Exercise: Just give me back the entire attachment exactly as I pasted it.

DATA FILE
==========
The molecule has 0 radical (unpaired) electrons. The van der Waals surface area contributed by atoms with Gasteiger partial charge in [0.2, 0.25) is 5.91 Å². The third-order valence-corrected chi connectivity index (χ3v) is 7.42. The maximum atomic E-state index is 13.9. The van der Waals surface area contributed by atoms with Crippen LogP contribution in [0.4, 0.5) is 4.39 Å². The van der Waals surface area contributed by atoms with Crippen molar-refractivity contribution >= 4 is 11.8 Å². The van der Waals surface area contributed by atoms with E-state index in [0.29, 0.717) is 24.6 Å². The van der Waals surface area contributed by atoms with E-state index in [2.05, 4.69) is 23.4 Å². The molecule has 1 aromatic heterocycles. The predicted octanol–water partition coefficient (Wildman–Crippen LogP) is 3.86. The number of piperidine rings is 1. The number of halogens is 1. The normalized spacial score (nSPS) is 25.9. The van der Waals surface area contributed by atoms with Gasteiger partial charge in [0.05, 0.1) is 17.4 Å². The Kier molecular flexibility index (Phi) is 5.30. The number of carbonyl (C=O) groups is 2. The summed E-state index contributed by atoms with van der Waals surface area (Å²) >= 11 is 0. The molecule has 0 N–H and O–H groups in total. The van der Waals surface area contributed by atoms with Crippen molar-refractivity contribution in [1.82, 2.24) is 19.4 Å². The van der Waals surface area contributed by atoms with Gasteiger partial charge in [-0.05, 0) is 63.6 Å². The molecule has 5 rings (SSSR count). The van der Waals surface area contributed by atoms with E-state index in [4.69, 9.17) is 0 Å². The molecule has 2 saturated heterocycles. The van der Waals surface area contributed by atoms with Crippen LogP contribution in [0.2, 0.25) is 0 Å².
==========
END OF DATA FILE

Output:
The molecule has 0 radical (unpaired) electrons. The van der Waals surface area contributed by atoms with Gasteiger partial charge in [0.2, 0.25) is 5.91 Å². The third-order valence-corrected chi connectivity index (χ3v) is 7.42. The maximum atomic E-state index is 13.9. The van der Waals surface area contributed by atoms with Crippen LogP contribution in [0.4, 0.5) is 4.39 Å². The van der Waals surface area contributed by atoms with Crippen molar-refractivity contribution >= 4 is 11.8 Å². The van der Waals surface area contributed by atoms with E-state index in [0.29, 0.717) is 24.6 Å². The van der Waals surface area contributed by atoms with E-state index in [2.05, 4.69) is 23.4 Å². The molecule has 1 aromatic heterocycles. The predicted octanol–water partition coefficient (Wildman–Crippen LogP) is 3.86. The number of piperidine rings is 1. The number of halogens is 1. The normalized spacial score (nSPS) is 25.9. The van der Waals surface area contributed by atoms with Gasteiger partial charge in [0.05, 0.1) is 17.4 Å². The Kier molecular flexibility index (Phi) is 5.30. The number of carbonyl (C=O) groups is 2. The summed E-state index contributed by atoms with van der Waals surface area (Å²) >= 11 is 0. The molecule has 0 N–H and O–H groups in total. The van der Waals surface area contributed by atoms with Crippen molar-refractivity contribution in [1.82, 2.24) is 19.4 Å². The van der Waals surface area contributed by atoms with Gasteiger partial charge in [-0.05, 0) is 63.6 Å². The molecule has 5 rings (SSSR count). The van der Waals surface area contributed by atoms with E-state index in [4.69, 9.17) is 0 Å². The molecule has 2 saturated heterocycles. The van der Waals surface area contributed by atoms with Crippen LogP contribution in [0.2, 0.25) is 0 Å².